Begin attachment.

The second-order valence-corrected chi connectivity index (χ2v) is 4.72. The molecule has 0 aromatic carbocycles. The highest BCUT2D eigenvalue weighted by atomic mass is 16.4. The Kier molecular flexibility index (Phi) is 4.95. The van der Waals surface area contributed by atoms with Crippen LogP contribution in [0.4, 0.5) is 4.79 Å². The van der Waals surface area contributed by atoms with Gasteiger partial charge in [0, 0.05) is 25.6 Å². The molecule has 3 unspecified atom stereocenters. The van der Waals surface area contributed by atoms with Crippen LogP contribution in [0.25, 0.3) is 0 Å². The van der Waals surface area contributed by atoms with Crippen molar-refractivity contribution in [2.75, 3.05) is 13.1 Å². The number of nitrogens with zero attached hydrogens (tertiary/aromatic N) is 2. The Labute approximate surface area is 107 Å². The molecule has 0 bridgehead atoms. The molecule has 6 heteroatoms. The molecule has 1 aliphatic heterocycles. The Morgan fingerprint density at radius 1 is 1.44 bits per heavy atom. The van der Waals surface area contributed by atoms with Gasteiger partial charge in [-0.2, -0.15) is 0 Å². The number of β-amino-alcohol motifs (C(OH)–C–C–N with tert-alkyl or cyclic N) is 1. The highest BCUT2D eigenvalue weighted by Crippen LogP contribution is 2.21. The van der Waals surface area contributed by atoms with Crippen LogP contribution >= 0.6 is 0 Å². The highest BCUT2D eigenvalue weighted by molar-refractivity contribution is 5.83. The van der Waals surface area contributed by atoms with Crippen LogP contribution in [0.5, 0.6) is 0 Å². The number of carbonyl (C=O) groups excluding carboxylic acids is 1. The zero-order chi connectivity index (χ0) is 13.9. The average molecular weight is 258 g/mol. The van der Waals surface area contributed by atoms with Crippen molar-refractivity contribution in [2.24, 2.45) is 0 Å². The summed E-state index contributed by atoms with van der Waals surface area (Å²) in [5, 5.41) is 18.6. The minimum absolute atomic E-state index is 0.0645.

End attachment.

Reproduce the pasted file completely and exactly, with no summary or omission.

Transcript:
The second-order valence-corrected chi connectivity index (χ2v) is 4.72. The molecule has 0 aromatic carbocycles. The highest BCUT2D eigenvalue weighted by atomic mass is 16.4. The Kier molecular flexibility index (Phi) is 4.95. The van der Waals surface area contributed by atoms with Crippen LogP contribution in [0.4, 0.5) is 4.79 Å². The van der Waals surface area contributed by atoms with Gasteiger partial charge in [0, 0.05) is 25.6 Å². The molecule has 3 unspecified atom stereocenters. The van der Waals surface area contributed by atoms with Crippen LogP contribution in [0.25, 0.3) is 0 Å². The van der Waals surface area contributed by atoms with Crippen molar-refractivity contribution in [2.75, 3.05) is 13.1 Å². The number of nitrogens with zero attached hydrogens (tertiary/aromatic N) is 2. The Labute approximate surface area is 107 Å². The molecule has 0 bridgehead atoms. The molecule has 6 heteroatoms. The molecule has 1 aliphatic heterocycles. The Morgan fingerprint density at radius 1 is 1.44 bits per heavy atom. The van der Waals surface area contributed by atoms with Gasteiger partial charge in [-0.2, -0.15) is 0 Å². The number of β-amino-alcohol motifs (C(OH)–C–C–N with tert-alkyl or cyclic N) is 1. The highest BCUT2D eigenvalue weighted by Crippen LogP contribution is 2.21. The van der Waals surface area contributed by atoms with Crippen LogP contribution >= 0.6 is 0 Å². The highest BCUT2D eigenvalue weighted by molar-refractivity contribution is 5.83. The van der Waals surface area contributed by atoms with Crippen LogP contribution in [0.5, 0.6) is 0 Å². The number of carbonyl (C=O) groups excluding carboxylic acids is 1. The zero-order chi connectivity index (χ0) is 13.9. The average molecular weight is 258 g/mol. The van der Waals surface area contributed by atoms with Crippen molar-refractivity contribution in [2.24, 2.45) is 0 Å². The summed E-state index contributed by atoms with van der Waals surface area (Å²) in [5, 5.41) is 18.6. The minimum absolute atomic E-state index is 0.0645.